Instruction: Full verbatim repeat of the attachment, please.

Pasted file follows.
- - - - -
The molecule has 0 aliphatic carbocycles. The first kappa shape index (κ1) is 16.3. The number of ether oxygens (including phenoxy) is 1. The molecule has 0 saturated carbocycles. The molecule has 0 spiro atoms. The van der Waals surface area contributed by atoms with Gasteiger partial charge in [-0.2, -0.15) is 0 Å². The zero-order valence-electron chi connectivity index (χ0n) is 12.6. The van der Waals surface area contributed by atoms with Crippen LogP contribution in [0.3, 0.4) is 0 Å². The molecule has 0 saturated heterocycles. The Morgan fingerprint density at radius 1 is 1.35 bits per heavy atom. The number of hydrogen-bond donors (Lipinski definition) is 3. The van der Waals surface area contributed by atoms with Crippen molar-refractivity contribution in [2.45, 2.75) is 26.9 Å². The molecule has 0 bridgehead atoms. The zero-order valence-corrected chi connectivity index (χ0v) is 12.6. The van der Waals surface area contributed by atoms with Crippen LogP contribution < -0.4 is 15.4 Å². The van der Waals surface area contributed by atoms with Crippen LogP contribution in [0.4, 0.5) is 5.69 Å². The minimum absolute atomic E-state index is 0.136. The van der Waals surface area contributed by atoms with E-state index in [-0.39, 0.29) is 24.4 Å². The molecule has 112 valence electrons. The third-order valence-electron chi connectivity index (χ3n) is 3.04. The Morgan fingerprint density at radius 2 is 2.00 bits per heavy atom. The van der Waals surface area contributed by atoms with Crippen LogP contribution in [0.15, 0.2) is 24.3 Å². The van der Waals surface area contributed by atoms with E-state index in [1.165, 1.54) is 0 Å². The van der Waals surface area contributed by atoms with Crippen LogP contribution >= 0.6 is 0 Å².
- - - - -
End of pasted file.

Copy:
The molecule has 0 aliphatic carbocycles. The first kappa shape index (κ1) is 16.3. The number of ether oxygens (including phenoxy) is 1. The molecule has 0 saturated carbocycles. The molecule has 0 spiro atoms. The van der Waals surface area contributed by atoms with Gasteiger partial charge in [-0.2, -0.15) is 0 Å². The zero-order valence-electron chi connectivity index (χ0n) is 12.6. The van der Waals surface area contributed by atoms with Crippen LogP contribution in [0.3, 0.4) is 0 Å². The molecule has 0 saturated heterocycles. The Morgan fingerprint density at radius 1 is 1.35 bits per heavy atom. The number of hydrogen-bond donors (Lipinski definition) is 3. The van der Waals surface area contributed by atoms with Crippen molar-refractivity contribution in [2.45, 2.75) is 26.9 Å². The molecule has 0 bridgehead atoms. The zero-order valence-corrected chi connectivity index (χ0v) is 12.6. The van der Waals surface area contributed by atoms with Crippen LogP contribution < -0.4 is 15.4 Å². The van der Waals surface area contributed by atoms with Crippen LogP contribution in [0.4, 0.5) is 5.69 Å². The minimum absolute atomic E-state index is 0.136. The van der Waals surface area contributed by atoms with E-state index in [-0.39, 0.29) is 24.4 Å². The molecule has 112 valence electrons. The third-order valence-electron chi connectivity index (χ3n) is 3.04. The Morgan fingerprint density at radius 2 is 2.00 bits per heavy atom. The van der Waals surface area contributed by atoms with Crippen LogP contribution in [0.15, 0.2) is 24.3 Å². The van der Waals surface area contributed by atoms with E-state index in [1.165, 1.54) is 0 Å². The van der Waals surface area contributed by atoms with Crippen LogP contribution >= 0.6 is 0 Å².